Members of the Access to Care Records Group were asked by the Department of Education to conduct some evidence based research into the issues for Information and Governance Departments of Local Authorities concerning the disclosure of Care Records to Care Leavers following the implementation of the Children’s Act Transitional Guidance published in 2014.
Between June and September 2015, we held some roundtables at various Local Authority invited venues, when we initially gave a talk, then played a film made about the experience of Care Leavers when accessing their care records, then held some workshops at which the views of delegates were sought.
The government has revised the guidance about how local authorities should respond when a person who has grown up in care asks to see their care file. The Guidance is statutory guidance: local authorities are required to follow this unless there is a good reason not to. This guidance is in Volume 3 of government guidance called Planning Transition to Adulthood for Care Leavers.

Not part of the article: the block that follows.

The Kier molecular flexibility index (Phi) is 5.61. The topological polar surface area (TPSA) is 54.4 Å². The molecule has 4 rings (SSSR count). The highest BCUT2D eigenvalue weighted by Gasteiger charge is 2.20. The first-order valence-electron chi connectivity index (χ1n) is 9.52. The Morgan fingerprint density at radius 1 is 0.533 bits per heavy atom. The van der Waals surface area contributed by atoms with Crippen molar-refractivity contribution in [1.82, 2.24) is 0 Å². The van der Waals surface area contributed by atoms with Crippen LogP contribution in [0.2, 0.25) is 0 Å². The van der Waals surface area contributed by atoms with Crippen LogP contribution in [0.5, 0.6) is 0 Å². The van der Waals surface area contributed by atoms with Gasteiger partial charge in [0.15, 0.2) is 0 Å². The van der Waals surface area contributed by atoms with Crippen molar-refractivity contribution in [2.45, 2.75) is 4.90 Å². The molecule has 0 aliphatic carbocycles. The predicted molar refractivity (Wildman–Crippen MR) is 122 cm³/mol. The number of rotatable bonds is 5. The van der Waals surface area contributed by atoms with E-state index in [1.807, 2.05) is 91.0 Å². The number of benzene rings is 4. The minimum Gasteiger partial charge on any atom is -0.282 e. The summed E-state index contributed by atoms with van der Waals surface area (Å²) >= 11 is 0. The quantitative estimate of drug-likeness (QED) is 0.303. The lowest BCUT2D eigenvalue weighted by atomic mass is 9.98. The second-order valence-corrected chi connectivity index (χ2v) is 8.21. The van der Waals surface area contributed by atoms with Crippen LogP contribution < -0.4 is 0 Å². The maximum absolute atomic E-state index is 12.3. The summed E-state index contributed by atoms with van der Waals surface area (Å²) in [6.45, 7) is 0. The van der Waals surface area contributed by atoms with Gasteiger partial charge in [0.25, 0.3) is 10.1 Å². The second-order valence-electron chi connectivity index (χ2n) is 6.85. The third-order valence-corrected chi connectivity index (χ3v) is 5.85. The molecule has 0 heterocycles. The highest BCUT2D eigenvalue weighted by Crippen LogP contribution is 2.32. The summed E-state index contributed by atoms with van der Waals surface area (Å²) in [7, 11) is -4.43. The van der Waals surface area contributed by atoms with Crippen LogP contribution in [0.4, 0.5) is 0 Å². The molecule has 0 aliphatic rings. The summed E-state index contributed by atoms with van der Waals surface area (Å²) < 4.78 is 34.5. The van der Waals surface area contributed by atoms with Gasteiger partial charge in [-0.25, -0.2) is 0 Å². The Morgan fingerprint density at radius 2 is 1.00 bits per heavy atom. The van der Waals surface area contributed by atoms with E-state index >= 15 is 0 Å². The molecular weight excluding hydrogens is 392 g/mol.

It states that care leavers have a fundamental right to access information held on their care records. [Para 4.28]
It makes it very clear that the principles and standards for good practice apply to all care leavers regardless of their age. [Para 4.27]
Join us so together we achieve a fair deal for adult care leavers and their rights and needs to access information about their family history and time in care
What are we doing?
The Access to Care Records Campaign Group (ACRCG) is working with adult care leavers to change the law. It must be more straightforward for adult care leavers to find out from their care records about their time in care and decisions made about them.
Adult care leavers have the fundamental right to know about their personal and family history. Unlike people growing up in their birth family, their care record holds the narrative of their childhood and adolescence and family connections.
We believe, based on the experiences of adult care leavers requesting to see their care records, that the Data Protection Act 1998 is not a suitable framework and process.